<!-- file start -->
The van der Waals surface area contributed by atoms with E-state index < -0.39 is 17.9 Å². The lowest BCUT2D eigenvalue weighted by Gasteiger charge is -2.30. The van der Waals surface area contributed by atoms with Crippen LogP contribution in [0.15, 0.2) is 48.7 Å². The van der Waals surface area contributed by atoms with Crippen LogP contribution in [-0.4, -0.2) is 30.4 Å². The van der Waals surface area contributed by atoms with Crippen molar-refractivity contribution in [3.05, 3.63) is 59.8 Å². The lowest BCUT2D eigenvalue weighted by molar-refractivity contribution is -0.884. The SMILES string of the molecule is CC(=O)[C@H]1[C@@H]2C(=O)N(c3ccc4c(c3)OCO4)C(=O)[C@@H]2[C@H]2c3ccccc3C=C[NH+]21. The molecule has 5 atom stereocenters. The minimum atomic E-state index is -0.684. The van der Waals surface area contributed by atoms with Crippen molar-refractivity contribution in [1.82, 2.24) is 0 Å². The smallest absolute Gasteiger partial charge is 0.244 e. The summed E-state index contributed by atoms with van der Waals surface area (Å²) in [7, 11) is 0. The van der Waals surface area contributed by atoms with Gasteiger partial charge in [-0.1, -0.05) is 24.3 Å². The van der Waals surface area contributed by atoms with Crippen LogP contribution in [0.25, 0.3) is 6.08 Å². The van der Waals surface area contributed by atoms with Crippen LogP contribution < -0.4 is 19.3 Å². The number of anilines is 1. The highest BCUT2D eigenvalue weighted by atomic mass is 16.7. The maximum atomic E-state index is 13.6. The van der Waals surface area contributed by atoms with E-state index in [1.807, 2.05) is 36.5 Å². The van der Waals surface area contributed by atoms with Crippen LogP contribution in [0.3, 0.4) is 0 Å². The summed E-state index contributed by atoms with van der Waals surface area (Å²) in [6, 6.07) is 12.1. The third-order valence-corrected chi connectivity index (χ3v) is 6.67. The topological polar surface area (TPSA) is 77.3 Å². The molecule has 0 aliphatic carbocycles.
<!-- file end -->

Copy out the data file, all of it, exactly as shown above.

The van der Waals surface area contributed by atoms with E-state index < -0.39 is 17.9 Å². The lowest BCUT2D eigenvalue weighted by Gasteiger charge is -2.30. The van der Waals surface area contributed by atoms with Crippen LogP contribution in [0.15, 0.2) is 48.7 Å². The van der Waals surface area contributed by atoms with Crippen LogP contribution in [-0.4, -0.2) is 30.4 Å². The van der Waals surface area contributed by atoms with Crippen molar-refractivity contribution in [3.05, 3.63) is 59.8 Å². The lowest BCUT2D eigenvalue weighted by molar-refractivity contribution is -0.884. The SMILES string of the molecule is CC(=O)[C@H]1[C@@H]2C(=O)N(c3ccc4c(c3)OCO4)C(=O)[C@@H]2[C@H]2c3ccccc3C=C[NH+]21. The molecule has 5 atom stereocenters. The minimum atomic E-state index is -0.684. The van der Waals surface area contributed by atoms with Crippen molar-refractivity contribution in [1.82, 2.24) is 0 Å². The smallest absolute Gasteiger partial charge is 0.244 e. The summed E-state index contributed by atoms with van der Waals surface area (Å²) in [7, 11) is 0. The van der Waals surface area contributed by atoms with Gasteiger partial charge in [-0.1, -0.05) is 24.3 Å². The van der Waals surface area contributed by atoms with Crippen LogP contribution in [0.25, 0.3) is 6.08 Å². The van der Waals surface area contributed by atoms with Crippen LogP contribution < -0.4 is 19.3 Å². The number of anilines is 1. The highest BCUT2D eigenvalue weighted by atomic mass is 16.7. The maximum atomic E-state index is 13.6. The van der Waals surface area contributed by atoms with E-state index in [1.807, 2.05) is 36.5 Å². The van der Waals surface area contributed by atoms with Crippen LogP contribution in [0.3, 0.4) is 0 Å². The summed E-state index contributed by atoms with van der Waals surface area (Å²) in [6, 6.07) is 12.1. The third-order valence-corrected chi connectivity index (χ3v) is 6.67. The topological polar surface area (TPSA) is 77.3 Å². The molecule has 0 aliphatic carbocycles.